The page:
Other cell surface receptors have been found on pancreatic exocrine cells and can affect cAMP levels by modulating AC activities. Somatostatin, unlike secretin and VIP, inhibits AC through the somatostatin type 2 receptor (ss2R), which have been found on pancreatic acinar cells (31,48). Several studies indicate that somatostatin receptors are coupled to Gi proteins because its response is inhibited by pertussis toxin (51,77). Studies in vivo have shown that somatostatin inhibits CCK and/or secretin-stimulated pancreatic secretion (6,31,39,51,69). Studies in vitro have also shown that somatostatin inhibits amylase secretion by inhibition of AC (31,51,69). The mechanism by which the reduction occurs involved a decrease in both cAMP generation and calcium sensitivity (31,51,77).
Epidermal growth factor (EGF) has shown to have a dual effect on AC activity in rat pancreatic acini. Whereas EGF stimulated basal cAMP generation and amylase secretion, EGF inhibited VIP- and forskolin-induced cAMP generation and amylase secretion (72). EGF has also shown to release calcium from intracellular stores in rat pancreatic acini (10) and AR42J cells (67).
In rat pancreatic acini, increased cAMP and PKA activation by concentrations of cholecystokinin (CCK) higher than 1 nM have been reported (47). In dispersed acinar cells prepared from guinea-pigs pancreas, both VIP and secretin, but not CCK octapeptide, increased cAMP levels (45). In the same study, using homogenates of acinar cells, secretin, VIP, and CCK, all increased AC activity. Unlike CCK, carbachol has not modified the activity of PKA or cAMP levels (45). These differences in the response to CCK on cAMP levels can be explained based on differences between species as described below.
The effects of AC-stimulated pancreatic secretion is species dependent.
Several studies show differences between species regarding to the ability of hormones and neurotransmitters to stimulate pancreatic enzyme secretion through AC activation. VIP and secretin, as well as pharmacological agents which increase cAMP levels, stimulate pancreatic secretion in guinea-pigs, but not in other rodent species (4,21,27,29,34,55,58,70). In mouse, rat and cat pancreas, agonists working via cAMP have little or no effect on amylase secretion (7,9,68). The increase in cAMP levels and its association with amylase release has been characterized in guinea-pig pancreas (38,86). Significant differences occur in acinar cells from rat pancreas; rat acinar cells differ from guinea-pig acinar cells in the number and type of receptors that interact with VIP and secretin. In rat acinar cells, the cellular cAMP appears to be coupled with the stimulation of enzyme secretion (16,25). In the guinea-pig and mouse, secretin is less potent than VIP in stimulating amylase secretion (7,27,55).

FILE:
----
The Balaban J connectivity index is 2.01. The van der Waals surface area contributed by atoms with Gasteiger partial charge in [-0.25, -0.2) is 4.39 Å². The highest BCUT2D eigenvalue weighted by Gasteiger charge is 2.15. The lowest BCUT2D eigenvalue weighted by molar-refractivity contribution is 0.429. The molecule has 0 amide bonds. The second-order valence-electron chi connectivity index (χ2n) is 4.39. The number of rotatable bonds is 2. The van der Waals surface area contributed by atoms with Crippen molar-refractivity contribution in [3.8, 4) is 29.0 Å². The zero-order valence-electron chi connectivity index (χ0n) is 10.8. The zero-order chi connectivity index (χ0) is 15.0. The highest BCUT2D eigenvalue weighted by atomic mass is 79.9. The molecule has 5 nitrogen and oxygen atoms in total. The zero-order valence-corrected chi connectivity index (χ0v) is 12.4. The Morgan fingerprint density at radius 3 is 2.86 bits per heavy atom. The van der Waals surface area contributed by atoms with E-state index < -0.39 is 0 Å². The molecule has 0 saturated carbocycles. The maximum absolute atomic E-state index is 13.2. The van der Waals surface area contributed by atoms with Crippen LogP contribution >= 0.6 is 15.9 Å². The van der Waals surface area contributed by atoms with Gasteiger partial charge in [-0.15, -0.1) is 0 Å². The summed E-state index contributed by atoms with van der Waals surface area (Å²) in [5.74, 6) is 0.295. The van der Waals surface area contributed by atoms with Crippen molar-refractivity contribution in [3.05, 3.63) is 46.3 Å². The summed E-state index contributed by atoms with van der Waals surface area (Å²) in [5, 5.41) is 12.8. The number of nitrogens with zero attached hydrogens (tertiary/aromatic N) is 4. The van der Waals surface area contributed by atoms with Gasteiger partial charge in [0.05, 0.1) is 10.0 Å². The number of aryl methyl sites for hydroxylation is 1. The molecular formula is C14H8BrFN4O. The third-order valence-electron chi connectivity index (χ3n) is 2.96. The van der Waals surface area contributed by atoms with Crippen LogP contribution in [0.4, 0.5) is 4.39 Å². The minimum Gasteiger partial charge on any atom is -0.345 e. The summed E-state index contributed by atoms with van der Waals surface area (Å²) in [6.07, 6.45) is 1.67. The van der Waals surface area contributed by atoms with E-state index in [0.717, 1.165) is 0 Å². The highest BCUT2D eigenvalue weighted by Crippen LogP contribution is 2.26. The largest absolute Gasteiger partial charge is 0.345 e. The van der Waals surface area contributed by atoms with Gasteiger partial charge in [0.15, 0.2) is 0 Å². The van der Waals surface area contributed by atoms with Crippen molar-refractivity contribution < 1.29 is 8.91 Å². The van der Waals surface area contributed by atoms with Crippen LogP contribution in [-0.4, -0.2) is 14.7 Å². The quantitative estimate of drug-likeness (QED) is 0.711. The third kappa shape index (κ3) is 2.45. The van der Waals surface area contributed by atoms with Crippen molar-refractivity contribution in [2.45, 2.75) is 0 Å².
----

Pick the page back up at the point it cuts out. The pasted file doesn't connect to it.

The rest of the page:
3. Tools for the study of Transmembrane Adenylyl Cyclases
a. Plasmids and viral vectors
- Both AC2 and AC9 in pCDNA3 vectors have been described (44). AC6 cDNA can be obtained from the Mammalian Gene Collection (ATCC).
- An E1-deleted recombinant adenovirus encoding murine AC6 (with an AU1 tag, a 6 amino acid epitope: DTYRY1) has been described (26).
- AC5-YPF-pcDNA3 has been described (24).
- Plasmids coding for GST-fusion proteins: GST-fusion to 1-61 of bovine AC1, GST-fusion to 1-43 of rat AC2, and GST-fusion of human AC9 were cloned into pGEX-4T; GST-fusion to 1-77 of rat AC3 was cloned into pGEX-CS. All of these plasmids have been described (44).
Specific siRNA can be obtained from Thermo Scientific/Dharmacon, Santa Cruz Biotechnology. Silencer Cy3-labeled custom siRNA for AC8 can be obtained from Ambion (Austin, TX) (13,71).
c. Pharmacologic inhibitors